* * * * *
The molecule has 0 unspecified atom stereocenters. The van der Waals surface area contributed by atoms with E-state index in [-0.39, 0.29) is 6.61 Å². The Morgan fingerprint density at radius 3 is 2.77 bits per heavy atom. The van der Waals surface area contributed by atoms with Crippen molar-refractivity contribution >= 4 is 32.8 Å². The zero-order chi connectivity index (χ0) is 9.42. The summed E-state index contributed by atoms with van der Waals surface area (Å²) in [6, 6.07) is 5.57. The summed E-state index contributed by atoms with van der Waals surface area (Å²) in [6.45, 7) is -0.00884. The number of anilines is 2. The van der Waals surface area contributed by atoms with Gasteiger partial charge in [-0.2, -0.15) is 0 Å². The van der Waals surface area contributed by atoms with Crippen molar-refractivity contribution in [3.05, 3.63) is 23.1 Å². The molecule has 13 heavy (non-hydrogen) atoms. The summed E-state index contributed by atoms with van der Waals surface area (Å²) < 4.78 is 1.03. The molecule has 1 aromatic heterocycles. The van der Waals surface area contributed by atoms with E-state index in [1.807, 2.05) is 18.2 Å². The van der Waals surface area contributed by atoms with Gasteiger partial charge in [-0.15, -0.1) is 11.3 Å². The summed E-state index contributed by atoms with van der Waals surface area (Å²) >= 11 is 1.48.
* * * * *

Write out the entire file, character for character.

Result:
The molecule has 0 unspecified atom stereocenters. The van der Waals surface area contributed by atoms with E-state index in [-0.39, 0.29) is 6.61 Å². The Morgan fingerprint density at radius 3 is 2.77 bits per heavy atom. The van der Waals surface area contributed by atoms with Crippen molar-refractivity contribution >= 4 is 32.8 Å². The zero-order chi connectivity index (χ0) is 9.42. The summed E-state index contributed by atoms with van der Waals surface area (Å²) in [6, 6.07) is 5.57. The summed E-state index contributed by atoms with van der Waals surface area (Å²) in [6.45, 7) is -0.00884. The number of anilines is 2. The van der Waals surface area contributed by atoms with Gasteiger partial charge in [-0.2, -0.15) is 0 Å². The van der Waals surface area contributed by atoms with Crippen molar-refractivity contribution in [3.05, 3.63) is 23.1 Å². The molecule has 13 heavy (non-hydrogen) atoms. The summed E-state index contributed by atoms with van der Waals surface area (Å²) < 4.78 is 1.03. The molecule has 1 aromatic heterocycles. The van der Waals surface area contributed by atoms with E-state index in [1.807, 2.05) is 18.2 Å². The van der Waals surface area contributed by atoms with Gasteiger partial charge in [-0.15, -0.1) is 11.3 Å². The summed E-state index contributed by atoms with van der Waals surface area (Å²) >= 11 is 1.48.